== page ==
Immigrant rights advocates gather at a press conference downtown. Photo by Casey Jaywork.

Murray Reiterates Pro-Immigrant City Policies Following SCOTUS Decision

“No Seattle City official will ever ask you what your immigration status is,” said Murray.

Mayor Ed Murray, Councilmember Lorena Gonzalez, and immigrant rights leaders gathered at the federal courthouse yesterday to reiterate one thing: The City of Seattle supports the rights and the privacy of undocumented immigrants. Thursday’s Supreme Court decision — a 4-4 split, which means that a lower court’s ruling is upheld, and President Obama’s executive order is blocked — eliminates, for now, the opportunity for up to five million undocumented immigrants across the country to apply for legal work permits.

Obama’s order would have created a pathway for the parents of American citizens as well as expanded opportunities for immigrants who arrived in the United States as children.

This is the loss of one battle for immigration reform, not the loss of the war, speakers said.

“Seattle stands with our brothers and sisters in this long fight for justice for immigrant families,” said Mayor Murray. “I firmly believe that despite the terrible decision today, it is a setback and we will eventually win and justice will prevail.”

He added that the city would continue to work with local groups to build support for Obama’s executive order, and continue to educate local immigrant communities “that in this city they are safe.” He encouraged everyone, regardless of their immigration status, to call the police, call the fire department, call social services, without fear. “We will not ask, and we will not tell” any authorities about immigration status, he told the crowd.

“As an undocumented immigrant, I am conscious that I committed a civil violation for entering this country without papers,” said Ela, a Honduran immigrant who’s lived in the U.S. half her life, through a translator. “What else are we expected to do when our permits are vetoed? For people like me that come fleeing violence, internal conflicts, poverty, corruption, inequality, and lack of opportunities in our country, really we have no other option.”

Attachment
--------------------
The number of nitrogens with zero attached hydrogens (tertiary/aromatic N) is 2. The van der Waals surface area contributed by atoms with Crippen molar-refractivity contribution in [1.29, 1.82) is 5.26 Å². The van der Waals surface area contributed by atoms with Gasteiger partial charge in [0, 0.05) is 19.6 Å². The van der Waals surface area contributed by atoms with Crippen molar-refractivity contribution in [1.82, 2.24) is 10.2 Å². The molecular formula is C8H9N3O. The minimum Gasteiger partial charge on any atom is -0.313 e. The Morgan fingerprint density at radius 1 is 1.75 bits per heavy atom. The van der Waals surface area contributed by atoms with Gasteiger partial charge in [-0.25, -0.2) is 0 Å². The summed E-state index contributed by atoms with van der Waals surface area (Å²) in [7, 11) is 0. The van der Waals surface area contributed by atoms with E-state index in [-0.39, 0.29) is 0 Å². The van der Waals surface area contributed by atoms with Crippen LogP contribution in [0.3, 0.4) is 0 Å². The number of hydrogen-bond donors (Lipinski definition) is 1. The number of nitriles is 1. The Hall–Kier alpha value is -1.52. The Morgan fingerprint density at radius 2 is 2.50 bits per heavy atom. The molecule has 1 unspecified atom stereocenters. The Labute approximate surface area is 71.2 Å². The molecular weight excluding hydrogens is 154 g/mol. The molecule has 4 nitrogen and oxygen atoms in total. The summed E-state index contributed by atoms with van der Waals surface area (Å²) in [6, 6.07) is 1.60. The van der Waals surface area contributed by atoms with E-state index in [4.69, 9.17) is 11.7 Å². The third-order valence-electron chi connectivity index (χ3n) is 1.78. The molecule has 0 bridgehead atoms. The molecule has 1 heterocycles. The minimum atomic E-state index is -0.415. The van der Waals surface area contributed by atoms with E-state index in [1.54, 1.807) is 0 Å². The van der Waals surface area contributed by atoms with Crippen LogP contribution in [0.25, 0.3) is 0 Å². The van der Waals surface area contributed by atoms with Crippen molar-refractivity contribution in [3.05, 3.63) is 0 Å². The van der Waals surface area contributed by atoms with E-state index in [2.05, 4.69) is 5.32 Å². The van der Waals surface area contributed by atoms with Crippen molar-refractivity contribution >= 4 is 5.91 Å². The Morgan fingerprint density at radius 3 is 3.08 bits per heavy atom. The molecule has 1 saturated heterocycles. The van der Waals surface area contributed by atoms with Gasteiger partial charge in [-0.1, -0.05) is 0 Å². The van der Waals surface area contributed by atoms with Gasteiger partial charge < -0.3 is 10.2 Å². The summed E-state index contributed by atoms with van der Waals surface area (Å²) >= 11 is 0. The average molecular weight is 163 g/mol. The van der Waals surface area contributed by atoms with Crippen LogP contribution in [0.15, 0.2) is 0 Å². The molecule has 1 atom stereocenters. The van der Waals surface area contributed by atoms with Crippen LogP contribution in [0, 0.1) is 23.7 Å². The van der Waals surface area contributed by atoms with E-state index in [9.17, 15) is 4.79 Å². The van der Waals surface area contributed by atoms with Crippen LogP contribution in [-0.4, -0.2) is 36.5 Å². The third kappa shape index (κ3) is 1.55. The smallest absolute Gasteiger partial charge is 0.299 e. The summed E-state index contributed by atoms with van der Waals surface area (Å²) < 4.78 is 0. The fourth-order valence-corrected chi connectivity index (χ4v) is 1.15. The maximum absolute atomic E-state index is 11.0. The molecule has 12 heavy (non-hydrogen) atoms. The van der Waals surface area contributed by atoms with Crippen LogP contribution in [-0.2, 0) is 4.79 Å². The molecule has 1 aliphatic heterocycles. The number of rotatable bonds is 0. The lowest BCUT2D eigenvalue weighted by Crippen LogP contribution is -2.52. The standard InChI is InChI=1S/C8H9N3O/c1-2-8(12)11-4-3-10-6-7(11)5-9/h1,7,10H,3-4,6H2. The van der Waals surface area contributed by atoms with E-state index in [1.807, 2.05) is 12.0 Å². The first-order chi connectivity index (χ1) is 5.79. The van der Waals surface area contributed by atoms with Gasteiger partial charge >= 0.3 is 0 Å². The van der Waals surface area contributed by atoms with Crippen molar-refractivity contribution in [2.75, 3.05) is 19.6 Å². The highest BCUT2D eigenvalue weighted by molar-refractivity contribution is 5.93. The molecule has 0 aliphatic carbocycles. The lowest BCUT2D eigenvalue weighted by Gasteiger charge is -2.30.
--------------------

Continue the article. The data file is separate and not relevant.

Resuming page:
“We are a nation of immigrants,” said Daniela, a local student and Mexican immigrant. “We are undocumented, unapologetic, and we are most definitely unafraid.”

Many, in addition to those gathered downtown, decried the SCOTUS decision, including Washington state Attorney General Bob Ferguson, who filed an amicus brief last December arguing that the President’s immigration reform efforts would not harm states. On the contrary, he argued, in Washington, it would have given 105,000 people the opportunity to work legally, boosting state tax revenue by $57 million over the next five years.

“Today’s decision means that these Seattle families awoke today to news that our federal government has, once again, failed them,” said Councilmember Gonzalez, in a statement. “To these families, I say: Seattle will not fail you. This city is your home and you belong here.”

Gonzalez and other advocates, including Rich Stolz, executive director of OneAmerica, have promised to redouble local efforts to help get as many pro-immigrant voices to the ballot box this fall as possible. Stolz said OneAmerica would “hold naturalization workshops, community forums and voter registration drives.”

“We must double down on helping eligible immigrants become U.S. citizens. We must double down on registering those immigrant U.S. citizens to vote,” said Gonzalez. “It is through civic engagement that immigrant families will make their voices heard in the other Washington.”